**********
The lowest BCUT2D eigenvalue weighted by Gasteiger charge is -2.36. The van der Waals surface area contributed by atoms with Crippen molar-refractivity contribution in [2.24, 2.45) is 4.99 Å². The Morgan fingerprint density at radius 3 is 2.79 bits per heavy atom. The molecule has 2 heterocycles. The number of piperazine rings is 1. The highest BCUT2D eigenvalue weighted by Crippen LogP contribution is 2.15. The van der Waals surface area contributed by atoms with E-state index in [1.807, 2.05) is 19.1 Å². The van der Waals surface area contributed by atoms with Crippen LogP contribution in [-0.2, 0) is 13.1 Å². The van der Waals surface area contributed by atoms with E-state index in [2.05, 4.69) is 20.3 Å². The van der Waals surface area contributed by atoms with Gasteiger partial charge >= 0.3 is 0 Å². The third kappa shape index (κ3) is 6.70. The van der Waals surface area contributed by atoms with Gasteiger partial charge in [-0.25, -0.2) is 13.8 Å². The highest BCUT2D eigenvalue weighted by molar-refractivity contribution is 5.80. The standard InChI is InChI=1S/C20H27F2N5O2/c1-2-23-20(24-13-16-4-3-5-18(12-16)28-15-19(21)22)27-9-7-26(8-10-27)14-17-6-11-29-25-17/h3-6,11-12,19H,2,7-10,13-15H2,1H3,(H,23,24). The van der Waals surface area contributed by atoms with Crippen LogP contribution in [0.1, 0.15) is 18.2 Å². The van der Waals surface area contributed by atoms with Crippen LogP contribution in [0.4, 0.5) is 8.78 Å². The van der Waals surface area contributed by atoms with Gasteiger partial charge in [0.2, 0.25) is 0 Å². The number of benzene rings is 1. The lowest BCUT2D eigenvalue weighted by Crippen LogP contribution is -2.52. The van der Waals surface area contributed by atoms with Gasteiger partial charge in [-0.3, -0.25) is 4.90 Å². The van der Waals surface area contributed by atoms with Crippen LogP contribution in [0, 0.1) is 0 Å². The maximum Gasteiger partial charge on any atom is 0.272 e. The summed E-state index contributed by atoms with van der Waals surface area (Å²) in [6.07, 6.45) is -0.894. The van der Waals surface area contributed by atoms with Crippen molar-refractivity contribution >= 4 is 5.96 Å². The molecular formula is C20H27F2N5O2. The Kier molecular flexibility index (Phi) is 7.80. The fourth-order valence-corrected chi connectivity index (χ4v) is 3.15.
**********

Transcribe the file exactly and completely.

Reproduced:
The lowest BCUT2D eigenvalue weighted by Gasteiger charge is -2.36. The van der Waals surface area contributed by atoms with Crippen molar-refractivity contribution in [2.24, 2.45) is 4.99 Å². The Morgan fingerprint density at radius 3 is 2.79 bits per heavy atom. The molecule has 2 heterocycles. The number of piperazine rings is 1. The highest BCUT2D eigenvalue weighted by Crippen LogP contribution is 2.15. The van der Waals surface area contributed by atoms with E-state index in [1.807, 2.05) is 19.1 Å². The van der Waals surface area contributed by atoms with Crippen LogP contribution in [-0.2, 0) is 13.1 Å². The van der Waals surface area contributed by atoms with E-state index in [2.05, 4.69) is 20.3 Å². The van der Waals surface area contributed by atoms with Gasteiger partial charge >= 0.3 is 0 Å². The third kappa shape index (κ3) is 6.70. The van der Waals surface area contributed by atoms with Gasteiger partial charge in [-0.25, -0.2) is 13.8 Å². The highest BCUT2D eigenvalue weighted by molar-refractivity contribution is 5.80. The standard InChI is InChI=1S/C20H27F2N5O2/c1-2-23-20(24-13-16-4-3-5-18(12-16)28-15-19(21)22)27-9-7-26(8-10-27)14-17-6-11-29-25-17/h3-6,11-12,19H,2,7-10,13-15H2,1H3,(H,23,24). The van der Waals surface area contributed by atoms with Crippen LogP contribution in [0.1, 0.15) is 18.2 Å². The van der Waals surface area contributed by atoms with Crippen LogP contribution in [0.4, 0.5) is 8.78 Å². The van der Waals surface area contributed by atoms with Gasteiger partial charge in [0.2, 0.25) is 0 Å². The number of benzene rings is 1. The lowest BCUT2D eigenvalue weighted by Crippen LogP contribution is -2.52. The van der Waals surface area contributed by atoms with Gasteiger partial charge in [-0.3, -0.25) is 4.90 Å². The van der Waals surface area contributed by atoms with Crippen LogP contribution in [0, 0.1) is 0 Å². The maximum Gasteiger partial charge on any atom is 0.272 e. The summed E-state index contributed by atoms with van der Waals surface area (Å²) in [6.07, 6.45) is -0.894. The van der Waals surface area contributed by atoms with Crippen molar-refractivity contribution >= 4 is 5.96 Å². The molecular formula is C20H27F2N5O2. The Kier molecular flexibility index (Phi) is 7.80. The fourth-order valence-corrected chi connectivity index (χ4v) is 3.15.